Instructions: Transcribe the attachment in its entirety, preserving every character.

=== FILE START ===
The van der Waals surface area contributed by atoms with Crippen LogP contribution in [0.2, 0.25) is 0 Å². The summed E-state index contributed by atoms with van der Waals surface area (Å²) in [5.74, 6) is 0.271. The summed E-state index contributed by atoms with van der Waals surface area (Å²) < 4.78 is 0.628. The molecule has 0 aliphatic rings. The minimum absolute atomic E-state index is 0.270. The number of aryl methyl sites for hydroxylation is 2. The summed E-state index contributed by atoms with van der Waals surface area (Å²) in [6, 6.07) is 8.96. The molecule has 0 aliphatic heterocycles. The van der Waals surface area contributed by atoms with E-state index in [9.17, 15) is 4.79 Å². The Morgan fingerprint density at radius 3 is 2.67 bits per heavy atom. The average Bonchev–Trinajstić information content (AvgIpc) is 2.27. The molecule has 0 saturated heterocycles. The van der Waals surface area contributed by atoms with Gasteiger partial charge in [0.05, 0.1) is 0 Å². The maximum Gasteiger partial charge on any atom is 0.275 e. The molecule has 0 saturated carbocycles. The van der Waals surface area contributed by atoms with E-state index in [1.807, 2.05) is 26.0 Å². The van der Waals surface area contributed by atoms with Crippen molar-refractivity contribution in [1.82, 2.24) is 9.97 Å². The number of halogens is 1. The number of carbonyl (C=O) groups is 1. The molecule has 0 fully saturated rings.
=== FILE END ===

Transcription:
The van der Waals surface area contributed by atoms with Crippen LogP contribution in [0.2, 0.25) is 0 Å². The summed E-state index contributed by atoms with van der Waals surface area (Å²) in [5.74, 6) is 0.271. The summed E-state index contributed by atoms with van der Waals surface area (Å²) < 4.78 is 0.628. The molecule has 0 aliphatic rings. The minimum absolute atomic E-state index is 0.270. The number of aryl methyl sites for hydroxylation is 2. The summed E-state index contributed by atoms with van der Waals surface area (Å²) in [6, 6.07) is 8.96. The molecule has 0 aliphatic heterocycles. The van der Waals surface area contributed by atoms with E-state index in [9.17, 15) is 4.79 Å². The Morgan fingerprint density at radius 3 is 2.67 bits per heavy atom. The average Bonchev–Trinajstić information content (AvgIpc) is 2.27. The molecule has 0 saturated heterocycles. The van der Waals surface area contributed by atoms with Gasteiger partial charge in [0.05, 0.1) is 0 Å². The maximum Gasteiger partial charge on any atom is 0.275 e. The molecule has 0 saturated carbocycles. The van der Waals surface area contributed by atoms with E-state index in [1.807, 2.05) is 26.0 Å². The van der Waals surface area contributed by atoms with Crippen molar-refractivity contribution in [1.82, 2.24) is 9.97 Å². The number of halogens is 1. The number of carbonyl (C=O) groups is 1. The molecule has 0 fully saturated rings.